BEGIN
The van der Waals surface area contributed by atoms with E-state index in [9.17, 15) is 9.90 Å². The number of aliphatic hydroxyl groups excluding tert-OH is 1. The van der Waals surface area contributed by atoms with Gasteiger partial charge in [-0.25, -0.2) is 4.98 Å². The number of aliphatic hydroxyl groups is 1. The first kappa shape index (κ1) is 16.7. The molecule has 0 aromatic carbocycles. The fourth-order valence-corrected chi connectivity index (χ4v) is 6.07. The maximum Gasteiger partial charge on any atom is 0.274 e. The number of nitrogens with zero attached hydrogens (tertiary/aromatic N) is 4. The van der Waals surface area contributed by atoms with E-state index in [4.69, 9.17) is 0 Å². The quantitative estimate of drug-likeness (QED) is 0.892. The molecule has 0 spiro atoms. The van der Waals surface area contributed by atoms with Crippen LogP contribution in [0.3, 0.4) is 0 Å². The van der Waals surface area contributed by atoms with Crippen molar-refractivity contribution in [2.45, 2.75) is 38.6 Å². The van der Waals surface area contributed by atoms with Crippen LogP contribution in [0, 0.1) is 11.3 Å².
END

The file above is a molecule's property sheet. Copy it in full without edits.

The van der Waals surface area contributed by atoms with E-state index in [9.17, 15) is 9.90 Å². The number of aliphatic hydroxyl groups excluding tert-OH is 1. The van der Waals surface area contributed by atoms with Gasteiger partial charge in [-0.25, -0.2) is 4.98 Å². The number of aliphatic hydroxyl groups is 1. The first kappa shape index (κ1) is 16.7. The molecule has 0 aromatic carbocycles. The fourth-order valence-corrected chi connectivity index (χ4v) is 6.07. The maximum Gasteiger partial charge on any atom is 0.274 e. The number of nitrogens with zero attached hydrogens (tertiary/aromatic N) is 4. The van der Waals surface area contributed by atoms with E-state index in [4.69, 9.17) is 0 Å². The quantitative estimate of drug-likeness (QED) is 0.892. The molecule has 0 spiro atoms. The van der Waals surface area contributed by atoms with Crippen LogP contribution in [0.3, 0.4) is 0 Å². The van der Waals surface area contributed by atoms with Crippen molar-refractivity contribution in [2.45, 2.75) is 38.6 Å². The van der Waals surface area contributed by atoms with Crippen LogP contribution in [0, 0.1) is 11.3 Å².